Living by the sea, Beirutis look up towards the stars. The triviality of life, though, is inevitable in such a big city. Here, the days are filled up with walking the same streets, while everyday chores are linked to the Levantine enjoyment in speaking and rituals such as drinking coffee and shaving. Soaps smelling like musk and amber, brushes made of badger hair, razors with mother-of-pearl handles, and steamed towels are all part of that ritual. Movements repeated thousands of times are followed by stories that are unique even when repeated. And as the proper use of the razor is a skill acquired over years, in Beirut the gift of storytelling is inherited, conveyed from one generation to another, brushed up and nourished. Perhaps, more than anywhere else, this happens in the barbershops of Beirut.
Barbershops are an indispensable part of life here; a beard is obligatory and it has various shapes. Once a man enters one, a Beiruti from the neighbourhood or a traveller who has not shaved for days will discover a miniscule, magical world of fragrances. Through the clicking of scissors and the sandpaper sound of the razor, interesting stories will come to you: stories about the present and about daily events, stories of those still to come, and of those from the distant past.
Farouk’s barbershop on the Koraytem hill, right above the main street, Hamra, is one of hundreds that are similar. It is nonetheless particular, for it is a true museum of music, film, and artwork. On a wooden balcony shaped like a captain’s bridge, Arabian lutes, a violin, a Spanish guitar, and a qanun from Iran are hung. On the wall there are many album covers, posters of Egyptian comedies, and movies with Omar Sharif in the leading role. And the old barber himself reminds one of the famous actor, whose family originates from the Lebanese city of Zahle, under the high mountains in Beqaa valley.
“Come in for a shave. With a smooth face, your day will go easier,” said Farouk, after noticing my curious look from the other side of the glass. He stepped out from the shop, foggy from essential oils, as a good genie emerges from a magic lamp.
It has been a year since then. In August, sultry days begin in Beirut; the shirt glues to the body and one is short of breath. Farouk poured us water from a copper ibrik, and then, from porcelain cups, coffee with ground cardamom in it.
“I know that foreigners often do not like this spice; it may taste too pungent, too bitter. But it is only a matter of habit: once you start drinking coffee made this way, you will feel the real taste. That is an old spice, originating from the gardens of Babylon, it gives a special aroma to the coffee you drink and to the story that is told.”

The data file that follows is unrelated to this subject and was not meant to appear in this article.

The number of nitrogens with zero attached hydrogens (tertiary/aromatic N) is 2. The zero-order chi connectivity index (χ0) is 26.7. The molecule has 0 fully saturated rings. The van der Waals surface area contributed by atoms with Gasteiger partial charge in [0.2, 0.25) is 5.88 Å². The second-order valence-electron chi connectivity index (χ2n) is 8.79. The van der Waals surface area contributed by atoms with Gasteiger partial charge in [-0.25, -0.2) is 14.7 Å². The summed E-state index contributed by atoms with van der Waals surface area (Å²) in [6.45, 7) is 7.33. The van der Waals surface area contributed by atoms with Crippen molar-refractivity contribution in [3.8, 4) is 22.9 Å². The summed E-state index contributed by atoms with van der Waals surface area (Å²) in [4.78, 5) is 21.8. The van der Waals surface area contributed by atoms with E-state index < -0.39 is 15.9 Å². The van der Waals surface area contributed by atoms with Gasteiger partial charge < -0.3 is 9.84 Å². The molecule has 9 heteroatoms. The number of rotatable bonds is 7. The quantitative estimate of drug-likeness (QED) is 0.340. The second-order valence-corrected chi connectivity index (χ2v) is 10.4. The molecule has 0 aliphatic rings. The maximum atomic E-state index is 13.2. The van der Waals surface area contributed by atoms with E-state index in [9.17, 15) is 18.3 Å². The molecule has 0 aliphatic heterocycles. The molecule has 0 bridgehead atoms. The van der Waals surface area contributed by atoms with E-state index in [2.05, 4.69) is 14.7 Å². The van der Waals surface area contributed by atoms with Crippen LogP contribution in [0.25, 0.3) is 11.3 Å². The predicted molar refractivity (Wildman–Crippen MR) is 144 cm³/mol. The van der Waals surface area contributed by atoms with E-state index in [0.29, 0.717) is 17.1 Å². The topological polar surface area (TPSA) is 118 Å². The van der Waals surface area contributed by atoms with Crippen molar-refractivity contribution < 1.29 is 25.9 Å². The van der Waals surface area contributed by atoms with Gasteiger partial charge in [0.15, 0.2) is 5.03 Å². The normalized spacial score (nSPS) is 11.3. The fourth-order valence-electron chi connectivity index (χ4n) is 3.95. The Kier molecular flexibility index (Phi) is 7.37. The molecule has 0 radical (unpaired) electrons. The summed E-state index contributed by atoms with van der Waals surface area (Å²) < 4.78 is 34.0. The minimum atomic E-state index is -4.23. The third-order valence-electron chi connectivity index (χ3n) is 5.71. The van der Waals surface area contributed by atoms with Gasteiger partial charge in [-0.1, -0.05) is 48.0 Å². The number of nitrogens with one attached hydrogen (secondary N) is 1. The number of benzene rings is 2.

Farouk never rushes when he talks. He leaves some time before the story begins, as a musician tuning his instrument and preparing his hands and voice.
“Each of us does what he is not meant for,” said Farouk, while he was shaping my beard in the Arabic style, “I shave and cut hair, but I am a singer, better than the Egyptian, Abdul Halim Hafez. They call him ‘Prince of the Arabic song,’ ‘Nightingale of the Orient.’ He started singing in Cairo sometime in the sixties with his velvet voice and by that time I was already singing in restaurants by the sea in Beirut. I looked better than Halim, sang better than him, but the world does not need two voices that sound the same. Besides, even now at the age of seventy, I look the same, even better than Omar Sharif, but the film industry does not need the same appearance, with such a moustache, strong eyebrows, and a gap-toothed smile . . . ” Farouk is showing me his wristwatch with the silver strap and white lug. In the middle of it there is an inscription: “Omar Sharif – Paris.”
Farouk is shaving and speaking, and the customers know well that in his barbershop time stems from the rhythm of his hands. Some of them have already heard his stories about the musicians of Beirut, lute and guitar virtuosos. Others are listening to them for the first time, waiting for the moment when Farouk will start singing. In the warm midday, he slowly closes his eyes and leans his head backwards, trying to find the right first tone and waiting for the inspiration to come; meanwhile, the musicians around him are playing introductory lines on the lute and the guitar. Arpeggios on one instrument gradually melt into chord progressions on another, as they play songs by the first lady of Lebanese music—Fayrouz, and those of the Egyptian composer Abdul Wahab.
“He is the greatest composer of the Arabic world,” says Farouk. Not leaving me any time for a question, he puts a cloth around my neck, takes the brush and puts some soap on my face. The old tape recorder is playing the instrumental composition “Hayati”—“Life,” performed by the Milan Symphony Orchestra. The rhythm depicts the desert sun as the slow movements of the caravan accelerate to a canter through an African wasteland. Some of the melodies remind me of Balkan ones.
The barber and I are talking about the documentary Whose song is this? The documentary describes the song of a dark-haired girl that travelled through the countries of the Balkans and the Orient, and everywhere they claim the song to be theirs. Farouk is listening and while his moustache is spreading in a smile, he says that every song originates in Lebanon.